BLITZER: Ron Paul is running for the Republican presidential nomination. Congressman, good luck.

PAUL: Thanks a lot.


BLITZER: The next candidate on our agenda, Michele Bachmann. You're going to find out her plans for a last-minute surge in Iowa.

Plus, Texas Gover Rick Perry on the move. He would make that no president Republican or Democrat has done since 1948.


BLITZER: It was only four months ago when Minnesota Congresswoman Michele Bachmann was at the front of the presidential pack in Iowa. She won the straw poll back in August. Since then her numbers have been plunging and now it's a race against time for her to turn things around.


BLITZER: If you were to get the nomination, Ron Paul, could you vote for him?

MICHELE BACHMANN, (R) PRESIDENTIAL CANDIDATE: It's never going to happen, Wolf. Ron Paul is not getting the nomination. We see this unbelievable momentum for me and Iowa. Americans want an American iron lady, and they're flipping to Michele Bachmann. I intend to be the nominee that defeats Barack Obama because we've got to get the country back on the right track and repeal Obamacare. That's what I'm going to do as the next president of the United States.

BLITZER: I know - I know it's a big if, but if he were to get the nomination, I've asked the other candidates. New Gingrich said he couldn't -

BACHMANN: He's not going to, Wolf. It's never going to happen.

BLITZER: But if he did, could you vote for him?

BACHMANN: Never going to happen, Wolf. It is never going to happen.

BLITZER: But can't you say yes or no?

BACHMANN: Put that baby to bed. Ron Paul would never be the nominee.

BLITZER: But you can't say whether or not you'd vote for him?

BACHMANN: Yes, I'm giving you the answer, Wolf.

BLITZER: You can't vote for him.

BACHMANN: He's never going to be the nominee, right, you guys? It's going to be Michele Bachmann and there you go, straight from the - from here in Iowa.

BLITZER: You know, in our new CNN-"TIME"-ORC Poll, he's doing a lot better than you are in Iowa. How do you explain that?

BACHMANN: Well, because the polls don't determine what is going to happen on January 3rd. Everyone said that I didn't have a chance to win the Iowa straw poll. I'm the only candidate in the presidential race that's won a statewide election. I won the Iowa straw poll. We're going to see a miracle happen on Tuesday, I have absolutely no doubt. The people here in Nevada, Iowa know that, too, and we're going to see that miracle next Tuesday, so we're excited. BLITZER: Let's talk about Afghanistan for a moment. The U.S. is continuing to spend about $2 billion a week maintaining 100,000 U.S. troops in Afghanistan. The other day, Hamid Karzai's government announced that they were granting an oil drilling project potentially worth hundreds of millions of dollars if not down the road billions of dollars not to a U.S. company that wanted it, not to a European company that wanted it, but to China. Is that OK with you?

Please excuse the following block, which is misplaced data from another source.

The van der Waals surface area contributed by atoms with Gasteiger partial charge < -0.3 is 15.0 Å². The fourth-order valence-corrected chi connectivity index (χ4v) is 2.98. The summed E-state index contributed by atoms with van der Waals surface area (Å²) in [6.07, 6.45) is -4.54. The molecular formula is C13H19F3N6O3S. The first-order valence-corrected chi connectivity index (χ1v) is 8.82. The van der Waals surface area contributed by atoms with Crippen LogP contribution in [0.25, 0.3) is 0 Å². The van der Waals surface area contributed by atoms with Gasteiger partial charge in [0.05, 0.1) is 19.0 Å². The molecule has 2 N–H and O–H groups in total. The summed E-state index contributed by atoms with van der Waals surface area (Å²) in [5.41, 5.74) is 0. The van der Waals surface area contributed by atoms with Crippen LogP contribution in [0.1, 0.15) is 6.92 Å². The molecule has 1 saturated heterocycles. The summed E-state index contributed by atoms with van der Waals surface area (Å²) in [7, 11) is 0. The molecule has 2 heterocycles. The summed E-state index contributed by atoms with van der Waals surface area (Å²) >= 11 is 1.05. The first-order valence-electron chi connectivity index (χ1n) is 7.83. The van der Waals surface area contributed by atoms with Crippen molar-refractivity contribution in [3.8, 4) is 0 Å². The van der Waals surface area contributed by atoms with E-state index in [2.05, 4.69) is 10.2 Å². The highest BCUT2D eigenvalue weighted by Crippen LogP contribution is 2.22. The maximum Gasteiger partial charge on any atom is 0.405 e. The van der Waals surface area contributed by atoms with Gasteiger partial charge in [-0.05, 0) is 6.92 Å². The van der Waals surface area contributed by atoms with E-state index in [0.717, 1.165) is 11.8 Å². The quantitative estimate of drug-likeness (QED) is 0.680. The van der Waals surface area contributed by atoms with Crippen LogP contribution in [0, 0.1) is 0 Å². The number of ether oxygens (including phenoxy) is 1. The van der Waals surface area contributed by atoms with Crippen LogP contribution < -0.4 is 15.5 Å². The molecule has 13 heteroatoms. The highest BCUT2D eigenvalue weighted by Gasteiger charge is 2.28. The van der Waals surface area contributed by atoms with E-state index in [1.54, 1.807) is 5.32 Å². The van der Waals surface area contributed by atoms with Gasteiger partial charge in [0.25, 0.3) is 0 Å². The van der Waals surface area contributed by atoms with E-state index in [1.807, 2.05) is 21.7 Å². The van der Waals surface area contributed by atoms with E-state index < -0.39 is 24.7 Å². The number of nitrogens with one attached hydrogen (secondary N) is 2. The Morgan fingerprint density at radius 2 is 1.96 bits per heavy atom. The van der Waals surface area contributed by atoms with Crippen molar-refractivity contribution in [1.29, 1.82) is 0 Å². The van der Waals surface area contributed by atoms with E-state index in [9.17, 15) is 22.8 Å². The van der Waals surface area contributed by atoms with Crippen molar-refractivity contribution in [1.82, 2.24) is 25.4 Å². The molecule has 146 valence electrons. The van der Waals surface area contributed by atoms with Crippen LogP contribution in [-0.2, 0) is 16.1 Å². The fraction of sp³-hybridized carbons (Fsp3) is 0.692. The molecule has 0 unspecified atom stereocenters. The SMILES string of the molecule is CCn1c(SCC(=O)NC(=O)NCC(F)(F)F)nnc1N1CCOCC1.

BACHMANN: No, of course not, because this is what we're seeing. China is becoming the hegemony on in the Middle East region, and it's because they're continuing to become an economic powerhouse. We also can't forget that China has enabled a lot of the military - or a lot of the missile delivery systems to Iran that will enable them in their quest to obtain a nuclear weapon.


BLITZER: Four more presidential candidate interviews to go, including the front-runner Mitt Romney. Up next, he and his wife Ann get personal.

Plus, why Rick Santorum is nervous about a Ron Paul presidency.


BLITZER: I went to Iowa this week and the run-up to caucuses and I sat down with Mitt Romney and his wife Ann onboard their campaign bus.

Of course, we spoke about the presidential race in-depth. But the conversation also got personal. I got to see a side of them and their marriage that many people haven't seen.


ANN ROMNEY, MITT ROMNEY'S WIFE: You know, I think a lot of people are aware that I have multiple sclerosis and I think, you know, bringing awareness to people that are suffering, that have difficulties in their lives, not only I think what I bring more awareness to people that have to dealt with a lot in their lives. But put out some love to try to move the ball forward a little bit in trying to find a cure.

BLITZER: Well, Tell us about that, if you don't mind sharing. What does that mean, MS, for you?

A. ROMNEY: Multiple sclerosis for almost everyone that has it has an enormous amount of fatigue in their life, and it's like starting over. When you're diagnosed, it's like, OK, the rules of life have changed now and you aren't operating the same way. Your memory isn't as good. You get fatigued. You lose, often times, you might lose function in a leg, an arm, an eye.

I mean, it is all these bad things happen with MS and it's a progressive disease. It also is a relapsing remitting disease, where you can go in remission, which I fortunately in right now. But it's a difficult thing to deal with. And everyone that does have MS, it's pretty universal, that they deal with a lot of fatigue. BLITZER: Because I know people who have it, they - but medication can really - can really help.

A. ROMNEY: Yes. It's been enormous progress in the last - since I've been diagnosed, really, enormous progress in keeping people, their exasperations, not as severe and not as frequent. So, that's where the medicines have been very, very helpful, but we're right on the cusp of finding all sorts of new - new ways to deal with multiple sclerosis.